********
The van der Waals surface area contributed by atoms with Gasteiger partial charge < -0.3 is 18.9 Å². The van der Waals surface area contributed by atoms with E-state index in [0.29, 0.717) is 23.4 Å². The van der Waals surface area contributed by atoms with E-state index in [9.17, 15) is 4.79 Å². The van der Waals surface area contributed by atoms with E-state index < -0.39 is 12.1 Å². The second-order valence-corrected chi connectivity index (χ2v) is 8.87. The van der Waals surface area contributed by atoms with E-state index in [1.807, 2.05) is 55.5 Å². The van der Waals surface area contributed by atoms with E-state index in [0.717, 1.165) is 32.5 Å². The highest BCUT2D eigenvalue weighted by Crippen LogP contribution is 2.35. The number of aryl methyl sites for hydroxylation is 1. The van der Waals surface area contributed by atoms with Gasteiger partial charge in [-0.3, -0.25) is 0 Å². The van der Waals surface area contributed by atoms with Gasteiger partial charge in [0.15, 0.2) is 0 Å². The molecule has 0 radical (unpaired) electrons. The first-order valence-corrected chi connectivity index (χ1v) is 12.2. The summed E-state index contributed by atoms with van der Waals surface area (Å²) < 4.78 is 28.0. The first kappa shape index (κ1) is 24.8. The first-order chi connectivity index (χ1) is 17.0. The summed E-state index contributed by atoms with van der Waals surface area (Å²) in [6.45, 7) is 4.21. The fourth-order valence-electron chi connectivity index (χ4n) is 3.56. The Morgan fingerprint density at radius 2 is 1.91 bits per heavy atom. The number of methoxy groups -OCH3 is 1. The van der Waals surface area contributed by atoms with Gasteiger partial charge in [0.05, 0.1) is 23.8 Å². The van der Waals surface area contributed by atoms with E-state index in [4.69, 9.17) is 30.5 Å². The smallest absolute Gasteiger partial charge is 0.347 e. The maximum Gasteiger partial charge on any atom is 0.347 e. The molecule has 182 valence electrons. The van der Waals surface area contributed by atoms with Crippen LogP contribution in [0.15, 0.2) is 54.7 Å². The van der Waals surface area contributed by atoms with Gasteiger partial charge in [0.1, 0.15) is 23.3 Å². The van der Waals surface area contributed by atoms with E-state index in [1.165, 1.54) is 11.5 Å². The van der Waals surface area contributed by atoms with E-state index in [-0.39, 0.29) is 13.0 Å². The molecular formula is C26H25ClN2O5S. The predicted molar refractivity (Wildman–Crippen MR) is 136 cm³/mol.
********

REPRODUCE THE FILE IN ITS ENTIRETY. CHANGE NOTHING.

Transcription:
The van der Waals surface area contributed by atoms with Gasteiger partial charge < -0.3 is 18.9 Å². The van der Waals surface area contributed by atoms with E-state index in [0.29, 0.717) is 23.4 Å². The van der Waals surface area contributed by atoms with E-state index in [9.17, 15) is 4.79 Å². The van der Waals surface area contributed by atoms with E-state index < -0.39 is 12.1 Å². The second-order valence-corrected chi connectivity index (χ2v) is 8.87. The van der Waals surface area contributed by atoms with E-state index in [1.807, 2.05) is 55.5 Å². The van der Waals surface area contributed by atoms with E-state index in [0.717, 1.165) is 32.5 Å². The highest BCUT2D eigenvalue weighted by Crippen LogP contribution is 2.35. The number of aryl methyl sites for hydroxylation is 1. The van der Waals surface area contributed by atoms with Gasteiger partial charge in [-0.3, -0.25) is 0 Å². The van der Waals surface area contributed by atoms with Gasteiger partial charge in [0.15, 0.2) is 0 Å². The molecule has 0 radical (unpaired) electrons. The first-order valence-corrected chi connectivity index (χ1v) is 12.2. The summed E-state index contributed by atoms with van der Waals surface area (Å²) < 4.78 is 28.0. The first kappa shape index (κ1) is 24.8. The first-order chi connectivity index (χ1) is 17.0. The summed E-state index contributed by atoms with van der Waals surface area (Å²) in [6.45, 7) is 4.21. The fourth-order valence-electron chi connectivity index (χ4n) is 3.56. The Morgan fingerprint density at radius 2 is 1.91 bits per heavy atom. The number of methoxy groups -OCH3 is 1. The van der Waals surface area contributed by atoms with Gasteiger partial charge in [0.05, 0.1) is 23.8 Å². The van der Waals surface area contributed by atoms with E-state index in [4.69, 9.17) is 30.5 Å². The smallest absolute Gasteiger partial charge is 0.347 e. The maximum Gasteiger partial charge on any atom is 0.347 e. The molecule has 182 valence electrons. The van der Waals surface area contributed by atoms with Crippen LogP contribution in [0.15, 0.2) is 54.7 Å². The van der Waals surface area contributed by atoms with Gasteiger partial charge in [0.1, 0.15) is 23.3 Å². The van der Waals surface area contributed by atoms with E-state index in [1.165, 1.54) is 11.5 Å². The van der Waals surface area contributed by atoms with E-state index in [-0.39, 0.29) is 13.0 Å². The molecular formula is C26H25ClN2O5S. The predicted molar refractivity (Wildman–Crippen MR) is 136 cm³/mol.